Opinion: Republicans Endorse Todd Akin As Senate Chances Slip Away
The Republican Party has flip-flopped of Congressman Todd Akin of Missouri.
In August they were demanding that he leave the Senate race. Today, the same people are embracing the national embarrassment that is Todd Akin. The Republican Senate Campaign Committee has decided to support Akin after saying they would not at the height of his controversy.
Akin is the Member of Congress running for Senate in Missouri who told an interviewer that women who are victims of "legitimate rape" cannot get pregnant because their bodies have a way of "shutting the whole thing down."
I guess when your view of science comes from the Middle Ages then you adopt a belief system consistent with that of centuries ago.
Akin became an inconvenience, because his remarks were insane and because it reminded Americans that the Tea Party House had tried to distinguish between forcible and non-forcible rape.
But Akin refused to answer the timid reprimands from the party and has been rewarded with its endorsement once more.
The GOP is forced to back Akin because not only is Mitt Romney losing, he is taking Senate races down the tubes as well.
Of course that is not all Romney's fault.
The GOP is running a slate of candidates that reflect the Tea Party view of America. And those beliefs are turning voters off.
In Virginia, George Allen has avoided being taped using racial slurs this year, but his "macaca moment" has not been forgotten and polls show he is badly trailing former Virginia Governor Tim Kaine.
But the cycle is not without its moments of caught-on-tape racism. In Massachusetts, Senator Scott Brown is trying to keep the stench of former Governor Mitt Romney's impending loss in the Bay State off of him. While Romney trails by 20+ points in the state he once governed, Brown's race against Elizabeth Warren has been one of the closest in the nation.
Following the Democratic Convention, Warren has been rising in the polls. In desperate move during last week’s debate, Scott Brown attacked Warren's Native American heritage because she doesn't "look" like a native American.
His staff, including a number of tax-payer employed Senate staffers were caught on tape making Indian war chants and insulting arm gestures. Native American leaders condemned the tape and accurately described it as racist.
As a result Scott Brown's reelection prospects look as dim as his racist staff.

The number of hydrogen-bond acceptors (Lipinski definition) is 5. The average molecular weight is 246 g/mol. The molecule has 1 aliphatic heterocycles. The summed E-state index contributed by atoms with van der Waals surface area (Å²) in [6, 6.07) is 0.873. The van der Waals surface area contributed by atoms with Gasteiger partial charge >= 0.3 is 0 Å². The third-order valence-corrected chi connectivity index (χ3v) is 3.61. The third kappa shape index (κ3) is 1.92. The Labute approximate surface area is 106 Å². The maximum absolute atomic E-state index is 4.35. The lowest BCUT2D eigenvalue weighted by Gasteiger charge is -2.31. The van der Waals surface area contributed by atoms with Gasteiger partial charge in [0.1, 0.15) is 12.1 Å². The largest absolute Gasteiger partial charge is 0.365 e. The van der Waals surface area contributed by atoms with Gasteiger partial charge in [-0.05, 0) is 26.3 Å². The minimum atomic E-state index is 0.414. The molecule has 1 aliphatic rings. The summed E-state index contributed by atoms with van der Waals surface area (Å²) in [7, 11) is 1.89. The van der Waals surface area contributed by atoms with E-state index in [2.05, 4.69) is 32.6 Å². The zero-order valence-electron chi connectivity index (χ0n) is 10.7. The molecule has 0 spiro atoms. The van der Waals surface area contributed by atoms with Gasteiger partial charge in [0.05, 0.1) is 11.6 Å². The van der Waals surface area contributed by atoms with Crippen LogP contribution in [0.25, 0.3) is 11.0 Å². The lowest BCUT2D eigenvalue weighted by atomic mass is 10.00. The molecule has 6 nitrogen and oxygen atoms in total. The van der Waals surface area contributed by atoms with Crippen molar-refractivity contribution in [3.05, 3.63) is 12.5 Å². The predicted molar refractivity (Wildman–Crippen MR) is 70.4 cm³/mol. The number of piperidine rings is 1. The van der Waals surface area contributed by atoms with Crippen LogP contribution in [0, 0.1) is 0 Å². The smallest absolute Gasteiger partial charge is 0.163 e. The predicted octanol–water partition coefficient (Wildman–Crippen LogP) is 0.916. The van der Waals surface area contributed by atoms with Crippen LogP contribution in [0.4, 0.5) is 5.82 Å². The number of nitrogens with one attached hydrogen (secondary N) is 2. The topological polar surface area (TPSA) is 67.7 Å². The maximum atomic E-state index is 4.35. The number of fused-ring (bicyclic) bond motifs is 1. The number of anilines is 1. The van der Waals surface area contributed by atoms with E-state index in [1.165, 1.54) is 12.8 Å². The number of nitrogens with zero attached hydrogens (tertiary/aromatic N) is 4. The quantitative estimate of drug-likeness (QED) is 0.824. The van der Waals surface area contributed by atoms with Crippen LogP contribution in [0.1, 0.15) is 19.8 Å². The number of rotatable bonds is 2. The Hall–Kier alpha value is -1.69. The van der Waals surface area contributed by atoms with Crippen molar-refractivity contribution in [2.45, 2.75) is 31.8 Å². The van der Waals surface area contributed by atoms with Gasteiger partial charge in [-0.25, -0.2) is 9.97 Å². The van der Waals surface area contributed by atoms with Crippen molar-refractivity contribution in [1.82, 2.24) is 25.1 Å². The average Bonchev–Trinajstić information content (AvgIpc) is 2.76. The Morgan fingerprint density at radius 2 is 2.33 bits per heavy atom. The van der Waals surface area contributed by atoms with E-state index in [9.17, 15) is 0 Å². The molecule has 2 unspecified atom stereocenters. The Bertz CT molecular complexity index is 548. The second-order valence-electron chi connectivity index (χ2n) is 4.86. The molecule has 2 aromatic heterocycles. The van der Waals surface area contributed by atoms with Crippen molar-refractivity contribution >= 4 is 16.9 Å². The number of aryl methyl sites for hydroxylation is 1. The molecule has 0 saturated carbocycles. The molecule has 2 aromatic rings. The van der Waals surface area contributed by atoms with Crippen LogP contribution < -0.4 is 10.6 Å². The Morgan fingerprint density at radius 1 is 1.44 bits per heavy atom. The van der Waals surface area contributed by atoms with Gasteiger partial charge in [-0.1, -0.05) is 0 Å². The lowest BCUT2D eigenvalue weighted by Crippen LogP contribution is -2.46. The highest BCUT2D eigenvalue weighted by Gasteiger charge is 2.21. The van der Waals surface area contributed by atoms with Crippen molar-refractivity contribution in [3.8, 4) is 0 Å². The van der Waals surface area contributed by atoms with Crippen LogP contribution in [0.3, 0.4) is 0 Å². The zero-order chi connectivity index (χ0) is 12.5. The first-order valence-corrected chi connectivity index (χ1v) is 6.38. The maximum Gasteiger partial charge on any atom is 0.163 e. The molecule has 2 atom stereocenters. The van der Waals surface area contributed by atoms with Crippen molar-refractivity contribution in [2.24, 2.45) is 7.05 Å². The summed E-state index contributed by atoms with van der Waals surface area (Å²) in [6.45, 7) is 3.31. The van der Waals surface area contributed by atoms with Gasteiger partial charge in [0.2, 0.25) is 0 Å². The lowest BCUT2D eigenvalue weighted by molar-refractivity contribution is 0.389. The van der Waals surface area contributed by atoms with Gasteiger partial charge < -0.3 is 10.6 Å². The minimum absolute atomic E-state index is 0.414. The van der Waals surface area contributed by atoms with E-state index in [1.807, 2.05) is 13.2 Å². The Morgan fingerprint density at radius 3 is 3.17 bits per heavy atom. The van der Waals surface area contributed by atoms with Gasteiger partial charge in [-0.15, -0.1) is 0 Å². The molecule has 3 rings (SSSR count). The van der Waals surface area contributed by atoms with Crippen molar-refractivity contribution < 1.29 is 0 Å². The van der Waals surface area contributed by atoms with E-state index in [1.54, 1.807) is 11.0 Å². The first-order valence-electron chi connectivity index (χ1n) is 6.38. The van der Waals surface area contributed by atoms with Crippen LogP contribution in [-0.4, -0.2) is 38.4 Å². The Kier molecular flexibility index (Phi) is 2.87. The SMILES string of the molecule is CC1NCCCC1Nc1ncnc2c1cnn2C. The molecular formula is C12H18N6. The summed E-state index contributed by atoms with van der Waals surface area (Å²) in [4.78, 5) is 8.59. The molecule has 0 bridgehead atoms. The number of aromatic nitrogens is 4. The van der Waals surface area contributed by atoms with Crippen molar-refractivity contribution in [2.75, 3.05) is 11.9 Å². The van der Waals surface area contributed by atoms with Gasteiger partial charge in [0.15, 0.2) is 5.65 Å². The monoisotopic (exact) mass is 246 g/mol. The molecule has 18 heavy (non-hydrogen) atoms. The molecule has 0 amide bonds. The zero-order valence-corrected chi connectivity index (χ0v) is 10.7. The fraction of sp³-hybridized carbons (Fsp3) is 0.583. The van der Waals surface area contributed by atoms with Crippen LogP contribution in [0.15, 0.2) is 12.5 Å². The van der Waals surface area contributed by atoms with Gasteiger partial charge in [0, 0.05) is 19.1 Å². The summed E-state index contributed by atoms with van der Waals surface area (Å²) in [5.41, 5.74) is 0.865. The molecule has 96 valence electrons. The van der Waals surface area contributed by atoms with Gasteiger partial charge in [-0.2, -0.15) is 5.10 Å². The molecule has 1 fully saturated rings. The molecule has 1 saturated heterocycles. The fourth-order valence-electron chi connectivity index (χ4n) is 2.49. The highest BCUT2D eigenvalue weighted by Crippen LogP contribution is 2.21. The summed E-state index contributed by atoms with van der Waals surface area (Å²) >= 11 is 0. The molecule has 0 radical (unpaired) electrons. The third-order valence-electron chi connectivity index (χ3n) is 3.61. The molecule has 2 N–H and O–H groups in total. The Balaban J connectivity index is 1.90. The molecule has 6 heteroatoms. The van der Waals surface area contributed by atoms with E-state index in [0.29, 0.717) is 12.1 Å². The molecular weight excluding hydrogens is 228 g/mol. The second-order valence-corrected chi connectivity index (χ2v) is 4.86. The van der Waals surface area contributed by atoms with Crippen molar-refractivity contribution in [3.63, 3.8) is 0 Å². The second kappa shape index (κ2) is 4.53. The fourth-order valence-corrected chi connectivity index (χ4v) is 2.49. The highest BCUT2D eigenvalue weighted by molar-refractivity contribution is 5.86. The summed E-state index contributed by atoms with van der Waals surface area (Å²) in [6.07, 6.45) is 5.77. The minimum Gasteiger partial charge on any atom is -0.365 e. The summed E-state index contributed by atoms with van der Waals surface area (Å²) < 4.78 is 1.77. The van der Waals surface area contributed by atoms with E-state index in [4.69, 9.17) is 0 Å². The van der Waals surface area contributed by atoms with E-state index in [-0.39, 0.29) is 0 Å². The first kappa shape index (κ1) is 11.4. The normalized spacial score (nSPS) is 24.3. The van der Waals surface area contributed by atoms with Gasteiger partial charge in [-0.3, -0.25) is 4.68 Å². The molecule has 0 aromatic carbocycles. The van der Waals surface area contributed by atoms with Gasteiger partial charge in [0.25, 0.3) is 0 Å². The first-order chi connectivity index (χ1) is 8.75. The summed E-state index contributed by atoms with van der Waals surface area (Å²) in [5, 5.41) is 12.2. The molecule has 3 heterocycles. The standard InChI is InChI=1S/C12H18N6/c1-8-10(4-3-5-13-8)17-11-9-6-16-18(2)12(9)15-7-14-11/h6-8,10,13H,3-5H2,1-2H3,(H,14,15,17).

Other tape has surfaced that has candidates calling for the end of Social Security and Medicare.
In the past week video surfaced of former Governor Tommy Thompson promising to end Medicare and Medicaid. As he put it: "who better than me?"
In Connecticut, the wife of the WWE wrestling mogul, Linda McMahon, has suggested a sunset provision on the law that created Social Security. Such a provision would put an end date on Social Security, something that has never been done in the history of the program meant to alleviate the problem of senior poverty.
Tom Smith, the Pennsylvania Republican Senate candidate, equated a pregnancy as a result of rape with pregnancy outside of marriage if you think about it from the father's prospective.
Despite an unprecedented level of outside spending on his behalf in Ohio, Tea Party darling Josh Mandell has been at the center of the state's voter suppression controversy. That coupled with other scandals has left Mandell trailing Brown as both Obama and Brown extend their advantages in the state.
Indiana, where Tea Party extremist Richard Murdock knocked off long time Senator Richard Lugar, a safe Republican seat has turned into a Democratic opportunity. Murdock's contention that bipartisanship consists of Democrats doing what Republicans want is hurting him in state.
When you combine Murdock's bullying attitude with Mandell's voter suppression and scandal, Tom Smith and Todd Akin's bizarre attitude towards rape, Scott Brown's racism and Thompson and McMahon's desire to end Social Security, Medicare and Medicare you get a pretty good picture of why voters are rejecting Republicans.
Based on current public polling, Democrats would hold a minimum of 52 seats on election day with between three and five races to close to call.
After Mitt Romney’s 47% don’t pay taxes remark, Conservative columnist Peggy Noonan dubbed the Romney campaign a “rolling calamity” for all its problems and continuing self-inflicted wounds. At this point, she might have to extend that label to Republican efforts to take the majority in the Senate as they flounder and flip flop.
The GOP and its SuperPACs will try to resuscitate Mitt Romney and the Republican Senate candidates with tens of millions in ads over the next six weeks. But by adding a pariah like Todd Akin to their camp they may end up bring down more of their candidates.
If that happens there will be a mad scramble to control the House of Representatives in the closing weeks of the campaign.
About Bill Buck
Bill Buck is a Democratic strategist, President of the Buck Communications Group, a media relations and new media strategies consulting business based in Washington, DC, and Managing Director of the online ad firm Influence DSP. He has over twenty years of international and national communications experience. The views and opinions expressed in this post are those of the author and do not necessarily reflect the official policy or position of CBS Local.
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